Tophead Floor Calculation Question

Discussion in 'Sailboats' started by Repelsteeltje, Jul 13, 2010.

  1. Repelsteeltje
    Joined: Jul 2003
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    Repelsteeltje Junior Member

    For my project i need to calculate the scantlings of the floors above keel end below the mast. Calculating the loads is not problem, ABS, ISO 12215-5 and Principles of Yacht design are quite clear on that.

    Problem is as i have some height and weight restrictions i would like to go for stiffeners with a ud (may be even carbon) top head. Can anybody explain how this can be calculated? Both Section modulus and moment of inertia? If i remember correctly for moment of inertia IE can be used.

    Some yaers ago i have also read a very interesting article on this subject in Professional boat builder magazine. Unfortunately i can not find my copy anymore. I would be very grateful if somebody could provide me with this article.

    I truly hop you guys can help me out. your help is much appreciated.
     
  2. Perm Stress
    Joined: Sep 2009
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    Perm Stress Senior Member

    You have to recalculate I assuming same STIFFNESS E of materials.
    Say (to make numbers easy) UD has 2 times the stiffness of woven fiberglass. say you add 1cm2 of UD on top of your floor. then, for calculation, you assume 2cm2, spread HORIZONTALLY, and woven material calculated as it is. So you have both I and W of composite section.
    there is a further problem: while UD in itself is much stronger than woven, the stress in place where UD ends (just below the edge of UD tape) has to be well below permissible for weaker i.e. woven material. So unless some special design measures are taken, STRENGTH of UD will be not used. While it will still significantly increase STIFFNESS of composite section.

    One fundamental to be kept in mind:
    when we have certain bending moment to be taken by section, height of could be reduced only to some critical value. Reduce the height too much, and you quickly move to situation when no exotic materials with super strength are able to hold it. Or, in less extreme case, 10% reduction in height will mean 100% increase in weight + questionable stiffness.
    For fiberglass structures stiffness is often more difficult engineering problem as strength.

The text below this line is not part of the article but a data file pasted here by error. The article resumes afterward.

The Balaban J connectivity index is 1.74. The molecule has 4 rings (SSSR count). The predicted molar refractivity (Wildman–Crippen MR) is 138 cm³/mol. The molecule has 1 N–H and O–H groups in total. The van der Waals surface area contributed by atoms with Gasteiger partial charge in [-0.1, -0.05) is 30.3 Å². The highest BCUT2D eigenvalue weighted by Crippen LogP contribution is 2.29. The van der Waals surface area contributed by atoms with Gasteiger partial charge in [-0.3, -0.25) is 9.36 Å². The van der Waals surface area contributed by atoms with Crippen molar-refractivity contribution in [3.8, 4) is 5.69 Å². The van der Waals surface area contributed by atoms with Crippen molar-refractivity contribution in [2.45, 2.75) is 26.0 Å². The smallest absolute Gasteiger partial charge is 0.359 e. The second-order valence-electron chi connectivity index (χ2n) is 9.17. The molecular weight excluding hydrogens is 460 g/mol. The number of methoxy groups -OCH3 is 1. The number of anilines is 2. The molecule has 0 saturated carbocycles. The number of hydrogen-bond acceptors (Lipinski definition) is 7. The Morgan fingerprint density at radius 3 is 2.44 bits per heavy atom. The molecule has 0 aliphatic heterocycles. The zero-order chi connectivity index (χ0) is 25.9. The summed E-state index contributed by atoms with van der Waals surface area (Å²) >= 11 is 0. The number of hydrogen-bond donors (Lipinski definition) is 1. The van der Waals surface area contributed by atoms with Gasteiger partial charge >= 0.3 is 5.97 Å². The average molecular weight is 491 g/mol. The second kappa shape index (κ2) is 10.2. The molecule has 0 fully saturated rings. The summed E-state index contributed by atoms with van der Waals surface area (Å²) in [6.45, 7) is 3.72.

After all, a couple of structural floors, protruding few centimeters above floorboards are not so big nuisance. Even fancy production boats have them sometimes.
     
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  3. Repelsteeltje
    Joined: Jul 2003
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    Repelsteeltje Junior Member

    Perm Stress: thanks for your reply. I understand stiffness this will be the summation of I*E.

    Strength however is another issue here I should consider first ply failure. This makes things much more complicated. And I still do not understand how to calculate. Can you or somebody else on this forum maybe provide a sample calculation for my refference?

    Furthermore I think web shear and buckling stability could become an issue. I would appreciate some guidance. I think professional boatbuilder had an article explaining all this unfortunately I have not been able to find this copy.

    As I expect the (carbon) UD will also shift the neutral axis away from the bottom shell the reduction of height will not reduce SM and I as much as might be expected.

    Well any further help remains much appreciated
     

  4. terhohalme
    Joined: Jun 2003
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    terhohalme BEng Boat Technology

    There is an example and explanation in ISO 12215-5, annex H, Laminate stack analysis, H.3 Method for stiffeners.

    ISO 12215-9, which is the standard for keel and rigging attacments is not ready yet. Actually 12215-9 is for keels and 12215-10 for rigging if I remember correctly.
     
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